Ammo Storage Ideas and Tips for Winter

Ammo Storage Ideas and Tips for Winter

When hunting season ends and the brutal cold of Winter arrives, many hunters will be looking to store their equipment until Spring. Proper ammo storage is an essential part of this process and should not be overlooked. While storing ammo may seem simple, there are several best practices for keeping your ammunition ready for Spring. In addition to these ammo storage ideas, there are also a number of precautions to follow and ammo storage places to avoid.

Storing Ammo in Ammo Cans

Ammo Box, 20MM Can

No matter what anyone tells you, the best place to store ammo is still inside an ammo can. Most ammo cans are both air-tight and water-tight making them a secure spot to store your ammunition and keep it unexposed to the outside elements. Ammo cans come in a wide range of sizes to fit the specific needs of your ammunition. Many ammo boxes used today were previously military storage containers. These military ammo cans were designed specifically for storage during transportation from site to site. This is an additional benefit for those outdoorsmen who travel with ammunition a lot or keep their ammo stored away from their home. With a tight waterproof seal, most moisture is kept outside of ammo boxes and never affects the contents inside. However, some humidity and condensation can potentially seep through causing damage to your ammunition. One of the great benefits of using an enclosed ammo container is that measures can be taken to counteract these damaging elements. Dry packets will absorb this moisture when added inside of your ammo box.

Ammo Storage Temperature

When the Winter months hit, the last thing you want to do is expose your ammo to freezing cold temperatures. Doing this can result in altering the ballistics or your ammunition and could lead to some inaccurate shooting when the bullets are used again in the Spring. While ammo cans will help keep the cold away from your rounds, it is still best to store your ammo at room temperature. Common places of storage include basements, garages, and well-insulated storage sheds. However, it is even more important that each one of these places does not expose your ammo to moisture and humidity.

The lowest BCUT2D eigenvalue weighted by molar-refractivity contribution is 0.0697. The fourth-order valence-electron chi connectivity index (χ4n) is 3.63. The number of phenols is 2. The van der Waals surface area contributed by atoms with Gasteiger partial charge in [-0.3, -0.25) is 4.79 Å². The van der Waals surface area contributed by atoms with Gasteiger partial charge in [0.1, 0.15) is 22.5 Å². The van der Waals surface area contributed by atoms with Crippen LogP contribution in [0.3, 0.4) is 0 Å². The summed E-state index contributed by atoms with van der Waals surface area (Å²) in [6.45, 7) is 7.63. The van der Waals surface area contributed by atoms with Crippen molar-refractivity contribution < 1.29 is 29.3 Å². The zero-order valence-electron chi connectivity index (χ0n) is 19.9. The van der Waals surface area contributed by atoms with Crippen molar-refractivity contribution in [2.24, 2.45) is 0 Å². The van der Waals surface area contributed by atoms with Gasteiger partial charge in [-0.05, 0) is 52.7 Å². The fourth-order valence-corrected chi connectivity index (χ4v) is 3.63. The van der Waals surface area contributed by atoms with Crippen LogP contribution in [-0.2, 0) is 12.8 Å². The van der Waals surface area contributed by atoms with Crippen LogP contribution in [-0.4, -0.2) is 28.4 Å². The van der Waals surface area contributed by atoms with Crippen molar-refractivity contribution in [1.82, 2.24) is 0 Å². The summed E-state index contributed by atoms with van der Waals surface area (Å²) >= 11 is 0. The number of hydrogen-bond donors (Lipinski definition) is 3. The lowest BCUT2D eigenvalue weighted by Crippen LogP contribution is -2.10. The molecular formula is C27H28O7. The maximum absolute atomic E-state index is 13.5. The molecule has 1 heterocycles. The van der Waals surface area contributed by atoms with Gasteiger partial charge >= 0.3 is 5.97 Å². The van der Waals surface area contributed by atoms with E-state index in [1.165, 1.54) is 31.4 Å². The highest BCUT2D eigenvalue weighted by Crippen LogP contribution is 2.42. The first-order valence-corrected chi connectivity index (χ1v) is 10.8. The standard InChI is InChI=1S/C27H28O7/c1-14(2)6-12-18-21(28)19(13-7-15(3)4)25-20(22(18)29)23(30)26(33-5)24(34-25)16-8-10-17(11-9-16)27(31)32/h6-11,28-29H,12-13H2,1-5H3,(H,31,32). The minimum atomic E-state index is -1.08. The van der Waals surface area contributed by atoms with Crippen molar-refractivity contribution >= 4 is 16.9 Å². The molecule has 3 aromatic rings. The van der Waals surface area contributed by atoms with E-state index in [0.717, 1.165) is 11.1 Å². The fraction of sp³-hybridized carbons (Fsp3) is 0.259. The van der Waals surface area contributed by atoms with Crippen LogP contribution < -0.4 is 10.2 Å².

Avoid Storing Ammo in Humidity and Moisture

U.S. G.I. Medical Cabinet

Above all else, a humid or moist environment is the worst place to store ammunition when you pack your hunting gear away for Winter. Bullets exposed to humidity and moisture can easily become corroded. This not only causes these cartridges to be wildly inaccurate, but makes them dangerous to fire in general. Ammo cans can help eliminate most of this exposure, but not all. Finding a dry place to store your ammo is paramount to keeping it in prime condition. Unfortunately, the most common places to store ammo are often the dampest places for storage as well. Many basements, garages, and sheds attract a lot of moisture and dampness. The solution to this problem is to store your ammo at an elevated level and away from the floor. As you get closer to the floor, you consequently get closer to the damp outside ground. Storing ammo on a high shelve, rack, or within a cabinet will decrease the chances of it being exposed to moisture.